Music Review: Fierce Flowers “Mirador”

Fierce FlowersMirador

‘Mirador’ is originally a Catalan word, meaning ‘looking’ or ‘seeing’. It is now often used to describe a tower built specifically to provide a scenic view. On this, their first full-length album release, Paris-based Americana and bluegrass trio Fierce Flowers produce an eclectic panorama of songs, influenced by both Oldtime and bluegrass music from the Appalachian mountains, and also by the traditions of European folk and dance.

When French guitarist Léopoldine Guillaume, German violin and banjo player Julia Zech and American/Armenian double bassist Shushan Kerovpyan first met in 2016, it was aboard the Anako, a canal barge docked in La Villette Bassin, in Paris’ 19ème arrondissement. The trio began playing together, their voices locking together in a mélange of close harmony, individual instruments coalescing into a pattern of danceable rhythms and rooted arrangements, and all housed within original songs written in both English and French. An eponymous 7-track EP was released in 2017, and they have since toured throughout Europe, as well as visiting the UK and the United States.

What will impress with this latest release is the diversity of traditional musical styles and influences incorporated into the twelve tracks on ‘Mirador’. From the upbeat opening song ‘Dance To The Open Road’, to the brief and quirky ‘Underwear In A Letter’ which brings the album to a close, ‘Mirador’ is a constantly evolving potpourri of delight and surprise. The jazz-tinged folk of the title track is swiftly followed by a swamp blues stomp, ‘Tell Me No’ and then the Appalachian style folk ballad ‘La Corde’. The uplifting ‘Thorny Path’ has Zech playing both violin and banjo, even taking her bow to the banjo during the middle eight solo. ‘Cette Ronde’ is a fine example of French bluegrass (l’herbe bleue?) which is almost créole in character, whilst acappella harmonies in ‘Deux Pierres Noires’ are spine-tinglingly tight. ‘Belle Paresse’ is a love song with a distinctly Eastern feel, yet ‘Tell Me Lies’ is closer to Country and Western in its character.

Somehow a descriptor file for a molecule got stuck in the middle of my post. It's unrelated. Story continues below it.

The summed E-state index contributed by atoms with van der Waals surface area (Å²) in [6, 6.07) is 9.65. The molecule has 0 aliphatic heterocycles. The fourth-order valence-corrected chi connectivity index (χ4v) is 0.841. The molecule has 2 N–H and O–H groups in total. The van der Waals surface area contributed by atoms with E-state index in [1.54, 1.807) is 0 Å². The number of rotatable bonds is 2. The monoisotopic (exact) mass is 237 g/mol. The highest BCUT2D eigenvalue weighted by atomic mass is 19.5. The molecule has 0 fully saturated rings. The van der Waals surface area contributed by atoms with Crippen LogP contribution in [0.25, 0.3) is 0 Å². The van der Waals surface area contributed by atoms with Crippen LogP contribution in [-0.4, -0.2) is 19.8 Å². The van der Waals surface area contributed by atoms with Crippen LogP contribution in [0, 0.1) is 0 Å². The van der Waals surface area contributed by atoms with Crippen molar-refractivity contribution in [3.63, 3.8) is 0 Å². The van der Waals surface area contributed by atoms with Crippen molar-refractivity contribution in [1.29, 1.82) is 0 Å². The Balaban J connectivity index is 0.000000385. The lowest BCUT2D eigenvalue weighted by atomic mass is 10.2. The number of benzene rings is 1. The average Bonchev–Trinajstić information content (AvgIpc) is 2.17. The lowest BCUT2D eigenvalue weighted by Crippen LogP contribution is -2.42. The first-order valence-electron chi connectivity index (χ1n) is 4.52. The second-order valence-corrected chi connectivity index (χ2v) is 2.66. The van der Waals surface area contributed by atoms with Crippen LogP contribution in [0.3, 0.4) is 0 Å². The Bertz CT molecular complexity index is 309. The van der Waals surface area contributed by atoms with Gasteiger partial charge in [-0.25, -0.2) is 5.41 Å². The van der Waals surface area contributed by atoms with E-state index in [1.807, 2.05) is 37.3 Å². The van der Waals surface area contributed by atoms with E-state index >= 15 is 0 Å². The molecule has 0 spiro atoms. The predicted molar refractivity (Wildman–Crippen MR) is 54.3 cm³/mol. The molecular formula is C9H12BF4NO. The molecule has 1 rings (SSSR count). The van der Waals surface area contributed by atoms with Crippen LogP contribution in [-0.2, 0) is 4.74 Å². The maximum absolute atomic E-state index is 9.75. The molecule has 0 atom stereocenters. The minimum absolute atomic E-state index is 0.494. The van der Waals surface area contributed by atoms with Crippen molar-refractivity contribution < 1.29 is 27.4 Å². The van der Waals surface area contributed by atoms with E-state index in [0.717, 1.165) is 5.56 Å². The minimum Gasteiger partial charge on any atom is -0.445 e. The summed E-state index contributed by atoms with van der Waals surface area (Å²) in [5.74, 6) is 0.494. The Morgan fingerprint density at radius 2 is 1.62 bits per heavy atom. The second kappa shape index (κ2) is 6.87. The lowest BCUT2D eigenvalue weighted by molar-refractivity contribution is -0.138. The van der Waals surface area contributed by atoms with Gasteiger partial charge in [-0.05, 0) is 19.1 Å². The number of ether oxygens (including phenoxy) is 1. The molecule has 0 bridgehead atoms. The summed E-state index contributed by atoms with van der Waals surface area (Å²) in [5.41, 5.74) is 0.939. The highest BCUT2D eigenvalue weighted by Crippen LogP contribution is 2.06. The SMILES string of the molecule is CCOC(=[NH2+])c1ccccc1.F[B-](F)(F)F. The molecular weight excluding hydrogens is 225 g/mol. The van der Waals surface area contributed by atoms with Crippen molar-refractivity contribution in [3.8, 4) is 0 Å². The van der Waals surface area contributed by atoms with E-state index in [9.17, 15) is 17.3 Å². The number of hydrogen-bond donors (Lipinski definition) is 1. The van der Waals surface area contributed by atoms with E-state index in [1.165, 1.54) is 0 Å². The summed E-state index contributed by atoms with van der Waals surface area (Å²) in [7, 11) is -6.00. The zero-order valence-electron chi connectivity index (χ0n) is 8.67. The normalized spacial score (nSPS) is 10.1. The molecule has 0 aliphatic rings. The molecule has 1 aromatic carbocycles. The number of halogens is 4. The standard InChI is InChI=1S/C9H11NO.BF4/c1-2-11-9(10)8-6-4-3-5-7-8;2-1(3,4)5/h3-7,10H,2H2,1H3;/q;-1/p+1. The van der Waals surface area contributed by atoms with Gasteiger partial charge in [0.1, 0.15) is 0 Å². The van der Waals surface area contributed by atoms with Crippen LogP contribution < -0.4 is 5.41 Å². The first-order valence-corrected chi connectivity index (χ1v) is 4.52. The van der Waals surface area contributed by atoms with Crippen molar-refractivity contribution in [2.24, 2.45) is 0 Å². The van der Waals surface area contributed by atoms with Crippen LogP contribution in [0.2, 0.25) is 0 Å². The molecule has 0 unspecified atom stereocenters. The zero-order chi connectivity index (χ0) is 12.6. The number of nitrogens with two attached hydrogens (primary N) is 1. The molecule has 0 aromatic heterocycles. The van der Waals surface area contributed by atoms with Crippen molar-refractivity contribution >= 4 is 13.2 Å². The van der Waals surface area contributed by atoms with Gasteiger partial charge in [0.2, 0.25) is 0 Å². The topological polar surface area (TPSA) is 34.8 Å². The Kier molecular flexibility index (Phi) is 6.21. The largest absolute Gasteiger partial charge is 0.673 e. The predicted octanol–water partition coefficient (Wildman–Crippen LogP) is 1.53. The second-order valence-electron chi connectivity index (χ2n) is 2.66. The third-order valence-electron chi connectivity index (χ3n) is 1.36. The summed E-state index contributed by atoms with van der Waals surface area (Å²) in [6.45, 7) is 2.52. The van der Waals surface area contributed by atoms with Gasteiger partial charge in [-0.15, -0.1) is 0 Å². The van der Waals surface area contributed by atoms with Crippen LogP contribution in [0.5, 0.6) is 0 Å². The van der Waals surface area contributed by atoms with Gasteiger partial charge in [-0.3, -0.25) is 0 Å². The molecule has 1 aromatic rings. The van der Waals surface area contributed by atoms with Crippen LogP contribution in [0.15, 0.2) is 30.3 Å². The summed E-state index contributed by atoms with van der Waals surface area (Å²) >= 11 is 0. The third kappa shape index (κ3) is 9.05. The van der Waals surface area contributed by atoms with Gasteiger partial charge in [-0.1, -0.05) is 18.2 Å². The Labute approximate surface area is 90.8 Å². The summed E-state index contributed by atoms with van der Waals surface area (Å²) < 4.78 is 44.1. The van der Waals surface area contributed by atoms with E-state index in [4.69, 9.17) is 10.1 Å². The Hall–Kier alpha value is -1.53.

Fierce Flowers have not just embraced Americana, they have grabbed it by the lapels and plunged it into their own pot-boiler blend of Parisian and European flavours. The trio manage to switch seamlessly between English and French, with all three taking a turn on lead vocals, and knitting each instrument into a patchwork swathe of rhythm and melody. They are an ensemble whose music is an absolute delectation to discover. Bon appetit!

Source: Fierce Flowers: Mirador (Album Review) | Folk Radio UK


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